? Overall patient satisfaction?The single intracuticular horizontal mattress suture closure was deemed the most satisfactory method of wound closure by 53.3% of patients, by the attending surgeon in 58.5% of incisions, and by registered nurses in 63.4% of incisions. The running intracuticular suture closure was considered most satisfactory by 36.7% of patients, by the attending surgeon in 31.7% of incisions, and by registered nurses in 26.8% of incisions. Closure with tissue adhesive was judged most satisfactory by 10.0% of patients, by the attending surgeon in 9.8% of incisions, and by registered nurses in 9.8% of incisions. The least satisfactory method of wound closure was tissue adhesive, as rated by 69.2% of patients, by the attending surgeon in 78.4% of incisions, and by registered nurses in 72.7% of incisions. There was agreement among the groups evaluating all three wound closure methods, with no statistically significant differences between any one closure method and the decisions made by patients, surgeons, or registered nurses. In overall sa?t?isfaction, the superiority of wound closure with a single intracuticular hori?zontal mattress suture was statistically significant (P < .05) as compared with the other methods. No significant difference was evident between the running intracuticular closures and the tissue adhesive closures.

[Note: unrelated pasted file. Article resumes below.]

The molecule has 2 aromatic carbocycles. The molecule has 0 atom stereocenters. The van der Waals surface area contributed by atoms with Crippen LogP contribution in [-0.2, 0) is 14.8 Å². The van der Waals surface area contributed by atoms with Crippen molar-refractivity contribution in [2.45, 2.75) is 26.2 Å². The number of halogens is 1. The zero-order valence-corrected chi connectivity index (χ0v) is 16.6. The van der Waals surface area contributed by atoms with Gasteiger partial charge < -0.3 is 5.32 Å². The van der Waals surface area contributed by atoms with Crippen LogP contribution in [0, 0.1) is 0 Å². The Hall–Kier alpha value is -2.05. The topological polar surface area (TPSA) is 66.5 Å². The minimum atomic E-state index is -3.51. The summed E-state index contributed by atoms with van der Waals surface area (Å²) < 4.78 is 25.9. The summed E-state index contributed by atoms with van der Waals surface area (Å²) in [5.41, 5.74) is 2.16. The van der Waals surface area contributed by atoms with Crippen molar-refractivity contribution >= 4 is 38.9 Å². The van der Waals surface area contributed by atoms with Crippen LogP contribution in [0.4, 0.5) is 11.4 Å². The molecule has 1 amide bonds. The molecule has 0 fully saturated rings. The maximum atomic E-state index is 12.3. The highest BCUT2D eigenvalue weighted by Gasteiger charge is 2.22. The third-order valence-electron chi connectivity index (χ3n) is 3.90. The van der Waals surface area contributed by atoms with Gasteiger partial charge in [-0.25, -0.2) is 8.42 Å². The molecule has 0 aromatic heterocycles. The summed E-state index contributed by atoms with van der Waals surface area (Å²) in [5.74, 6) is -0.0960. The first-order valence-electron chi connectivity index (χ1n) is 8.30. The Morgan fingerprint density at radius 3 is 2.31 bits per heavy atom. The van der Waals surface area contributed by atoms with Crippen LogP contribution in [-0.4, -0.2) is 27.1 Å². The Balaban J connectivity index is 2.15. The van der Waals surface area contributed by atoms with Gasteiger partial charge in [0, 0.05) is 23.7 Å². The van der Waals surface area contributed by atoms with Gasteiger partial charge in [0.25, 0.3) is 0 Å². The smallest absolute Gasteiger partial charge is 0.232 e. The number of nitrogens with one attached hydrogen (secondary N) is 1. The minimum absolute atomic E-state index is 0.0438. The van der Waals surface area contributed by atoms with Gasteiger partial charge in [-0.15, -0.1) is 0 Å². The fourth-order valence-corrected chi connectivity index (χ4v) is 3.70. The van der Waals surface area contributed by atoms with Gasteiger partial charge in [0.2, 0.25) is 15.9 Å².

? Aesthetic results?Closure using the single intracuticular horizontal mattress suture was reported to have yielded the best appearance by 60% of patients, by the attending surgeon in 58.5% of incisions, and by registered nurses in 63.4% of incisions. The running intracuticular suture closure was considered to have resulted in the best cosmetic result by 31.4% of patients, by the attending surgeon in 31.7% of incisions, and by registered nurses in 29.3% of incisions. Tissue adhesive was judged most satisfactory by only 8.6% of patients, by the attending surgeon in 9.8% of incisions, and by registered nurses in 7.3% of incisions. Thus, as with overall satisfaction, tissue adhesive received the poorest rating for appearance and was deemed to have resulted in the worst appearing wound closures by 69% of patients, by the at?tending surgeon in 79.5% of incisions, and by the registered nurses in 75.8% of incisions. There was statistical agreement among each closure type. The inferior cosmetic result of wound closures ac?complished with tissue adhesive was statistically significant (P < .05) compared with the suture closures studied.